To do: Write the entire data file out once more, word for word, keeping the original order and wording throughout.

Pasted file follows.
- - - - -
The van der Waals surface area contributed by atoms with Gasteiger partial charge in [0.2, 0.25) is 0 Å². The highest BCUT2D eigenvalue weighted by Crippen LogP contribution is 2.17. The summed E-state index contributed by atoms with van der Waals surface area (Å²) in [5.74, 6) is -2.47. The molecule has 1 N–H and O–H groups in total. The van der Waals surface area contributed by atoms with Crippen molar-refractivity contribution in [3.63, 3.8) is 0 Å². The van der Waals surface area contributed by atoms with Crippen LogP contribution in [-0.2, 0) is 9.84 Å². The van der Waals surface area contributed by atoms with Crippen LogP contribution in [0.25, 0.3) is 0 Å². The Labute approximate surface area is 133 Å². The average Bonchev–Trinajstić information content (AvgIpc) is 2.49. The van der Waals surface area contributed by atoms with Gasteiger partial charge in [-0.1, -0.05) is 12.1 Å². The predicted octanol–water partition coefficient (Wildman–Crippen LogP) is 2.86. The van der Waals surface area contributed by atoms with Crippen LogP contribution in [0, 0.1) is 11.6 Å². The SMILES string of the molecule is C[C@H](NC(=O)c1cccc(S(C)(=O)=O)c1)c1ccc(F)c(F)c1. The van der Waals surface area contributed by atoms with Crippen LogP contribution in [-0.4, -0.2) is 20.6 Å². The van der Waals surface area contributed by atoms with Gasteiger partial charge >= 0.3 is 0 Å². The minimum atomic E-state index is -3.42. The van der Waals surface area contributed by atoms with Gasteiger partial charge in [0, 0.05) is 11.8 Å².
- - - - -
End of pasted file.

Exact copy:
The van der Waals surface area contributed by atoms with Gasteiger partial charge in [0.2, 0.25) is 0 Å². The highest BCUT2D eigenvalue weighted by Crippen LogP contribution is 2.17. The summed E-state index contributed by atoms with van der Waals surface area (Å²) in [5.74, 6) is -2.47. The molecule has 1 N–H and O–H groups in total. The van der Waals surface area contributed by atoms with Crippen molar-refractivity contribution in [3.63, 3.8) is 0 Å². The van der Waals surface area contributed by atoms with Crippen LogP contribution in [-0.2, 0) is 9.84 Å². The van der Waals surface area contributed by atoms with Crippen LogP contribution in [0.25, 0.3) is 0 Å². The Labute approximate surface area is 133 Å². The average Bonchev–Trinajstić information content (AvgIpc) is 2.49. The van der Waals surface area contributed by atoms with Gasteiger partial charge in [-0.1, -0.05) is 12.1 Å². The predicted octanol–water partition coefficient (Wildman–Crippen LogP) is 2.86. The van der Waals surface area contributed by atoms with Crippen LogP contribution in [0, 0.1) is 11.6 Å². The SMILES string of the molecule is C[C@H](NC(=O)c1cccc(S(C)(=O)=O)c1)c1ccc(F)c(F)c1. The van der Waals surface area contributed by atoms with Crippen LogP contribution in [-0.4, -0.2) is 20.6 Å². The van der Waals surface area contributed by atoms with Gasteiger partial charge >= 0.3 is 0 Å². The minimum atomic E-state index is -3.42. The van der Waals surface area contributed by atoms with Gasteiger partial charge in [0, 0.05) is 11.8 Å².